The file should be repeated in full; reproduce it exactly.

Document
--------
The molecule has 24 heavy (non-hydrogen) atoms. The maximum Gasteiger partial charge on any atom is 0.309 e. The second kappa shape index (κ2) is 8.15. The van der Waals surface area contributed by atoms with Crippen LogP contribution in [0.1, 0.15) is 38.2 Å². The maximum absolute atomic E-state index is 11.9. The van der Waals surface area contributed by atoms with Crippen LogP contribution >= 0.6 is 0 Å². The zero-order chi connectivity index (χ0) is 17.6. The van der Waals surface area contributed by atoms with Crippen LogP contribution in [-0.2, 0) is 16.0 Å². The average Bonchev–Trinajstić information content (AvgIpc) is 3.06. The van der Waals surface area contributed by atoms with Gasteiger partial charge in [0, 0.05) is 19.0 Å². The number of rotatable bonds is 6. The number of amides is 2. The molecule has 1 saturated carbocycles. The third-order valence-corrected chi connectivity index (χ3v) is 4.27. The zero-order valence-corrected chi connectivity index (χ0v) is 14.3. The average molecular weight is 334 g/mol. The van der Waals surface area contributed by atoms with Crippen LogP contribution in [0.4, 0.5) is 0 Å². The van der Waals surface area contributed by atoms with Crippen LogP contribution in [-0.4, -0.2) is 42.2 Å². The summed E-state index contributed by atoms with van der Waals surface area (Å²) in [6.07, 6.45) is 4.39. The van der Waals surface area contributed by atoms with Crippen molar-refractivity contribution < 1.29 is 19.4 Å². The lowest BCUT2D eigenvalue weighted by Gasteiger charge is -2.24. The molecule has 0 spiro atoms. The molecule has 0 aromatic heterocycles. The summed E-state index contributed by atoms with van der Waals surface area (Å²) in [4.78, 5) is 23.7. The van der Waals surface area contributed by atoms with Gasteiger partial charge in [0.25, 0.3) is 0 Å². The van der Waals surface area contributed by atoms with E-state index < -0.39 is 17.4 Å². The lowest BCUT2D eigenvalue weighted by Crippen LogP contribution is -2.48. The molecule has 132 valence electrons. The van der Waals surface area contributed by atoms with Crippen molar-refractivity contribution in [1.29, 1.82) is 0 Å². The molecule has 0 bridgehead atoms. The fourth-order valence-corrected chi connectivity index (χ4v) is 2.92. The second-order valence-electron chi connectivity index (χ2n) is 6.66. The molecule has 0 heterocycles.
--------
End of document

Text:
The molecule has 24 heavy (non-hydrogen) atoms. The maximum Gasteiger partial charge on any atom is 0.309 e. The second kappa shape index (κ2) is 8.15. The van der Waals surface area contributed by atoms with Crippen LogP contribution in [0.1, 0.15) is 38.2 Å². The maximum absolute atomic E-state index is 11.9. The van der Waals surface area contributed by atoms with Crippen LogP contribution >= 0.6 is 0 Å². The zero-order chi connectivity index (χ0) is 17.6. The van der Waals surface area contributed by atoms with Crippen LogP contribution in [-0.2, 0) is 16.0 Å². The average Bonchev–Trinajstić information content (AvgIpc) is 3.06. The van der Waals surface area contributed by atoms with Gasteiger partial charge in [0, 0.05) is 19.0 Å². The number of rotatable bonds is 6. The number of amides is 2. The molecule has 1 saturated carbocycles. The third-order valence-corrected chi connectivity index (χ3v) is 4.27. The zero-order valence-corrected chi connectivity index (χ0v) is 14.3. The average molecular weight is 334 g/mol. The van der Waals surface area contributed by atoms with Crippen LogP contribution in [0.4, 0.5) is 0 Å². The van der Waals surface area contributed by atoms with Crippen LogP contribution in [-0.4, -0.2) is 42.2 Å². The summed E-state index contributed by atoms with van der Waals surface area (Å²) in [6.07, 6.45) is 4.39. The van der Waals surface area contributed by atoms with Crippen molar-refractivity contribution < 1.29 is 19.4 Å². The lowest BCUT2D eigenvalue weighted by Gasteiger charge is -2.24. The molecule has 0 spiro atoms. The molecule has 0 aromatic heterocycles. The summed E-state index contributed by atoms with van der Waals surface area (Å²) in [4.78, 5) is 23.7. The van der Waals surface area contributed by atoms with Gasteiger partial charge in [0.25, 0.3) is 0 Å². The van der Waals surface area contributed by atoms with E-state index < -0.39 is 17.4 Å². The lowest BCUT2D eigenvalue weighted by Crippen LogP contribution is -2.48. The molecule has 132 valence electrons. The van der Waals surface area contributed by atoms with Crippen molar-refractivity contribution in [1.29, 1.82) is 0 Å². The molecule has 0 bridgehead atoms. The fourth-order valence-corrected chi connectivity index (χ4v) is 2.92. The second-order valence-electron chi connectivity index (χ2n) is 6.66. The molecule has 0 heterocycles.